FL - Miles Of Florida Roads Face 'Major Problem' From Sea Rise. Is State Moving Fast Enough?
After years of ignoring or denying climate change, Florida has begun assessing the threat that sea rise poses to a sprawling transportation network essential to the state’s economy.
But the risks, like the water, are rising fast.
One 2018 Department of Transportation study has already found that a two-foot rise, expected by mid-century, would imperil a little more than five percent — 250-plus miles — of the state’s most high-traffic highways. That may not sound like a lot, but protecting those highways alone could easily cost several billion dollars. A Cat 5 hurricane could be far worse, with a fifth of the system vulnerable to flooding. The impact to seaports, airports and railroads — likely to also be significant and expensive — is only now under analysis.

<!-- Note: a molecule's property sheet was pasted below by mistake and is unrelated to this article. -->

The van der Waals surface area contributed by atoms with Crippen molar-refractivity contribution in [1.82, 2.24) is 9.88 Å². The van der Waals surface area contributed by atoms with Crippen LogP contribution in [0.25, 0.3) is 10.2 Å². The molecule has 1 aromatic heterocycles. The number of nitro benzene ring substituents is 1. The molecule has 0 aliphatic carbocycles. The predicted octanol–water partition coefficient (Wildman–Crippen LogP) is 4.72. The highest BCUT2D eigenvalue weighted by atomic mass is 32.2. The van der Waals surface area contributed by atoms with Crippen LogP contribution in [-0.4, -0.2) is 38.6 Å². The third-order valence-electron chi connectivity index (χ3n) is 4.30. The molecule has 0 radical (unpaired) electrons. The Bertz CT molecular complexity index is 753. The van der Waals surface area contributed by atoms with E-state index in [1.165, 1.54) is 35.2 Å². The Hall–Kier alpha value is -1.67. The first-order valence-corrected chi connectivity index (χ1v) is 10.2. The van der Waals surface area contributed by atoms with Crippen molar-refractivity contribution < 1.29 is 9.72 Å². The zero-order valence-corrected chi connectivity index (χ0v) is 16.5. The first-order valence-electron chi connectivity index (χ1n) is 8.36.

While simply acknowledging the risk represents a sea change in government leadership in Florida, there are already questions if the state has started too late and whether it can move fast enough to keep up with the rising water.
“My concern, on a scale of one to ten, is about eight,” says Leonard Berry, a professor emeritus of geosciences at Florida Atlantic University and the lead author of a 2012 study that first analyzed the vulnerability of Florida’s roads to the rising seas and found the single most at-risk stretch in an unexpected place: Dania Beach.
But it is only now, nine years later, that FDOT is starting to design roads with climate change in mind. And the shift in practice, interviews and public records reveal, has as much to do with a different administration in Tallahassee as it does with pressure on the state from coastal municipalities with flooded roads.
That lost time, Berry says, means money.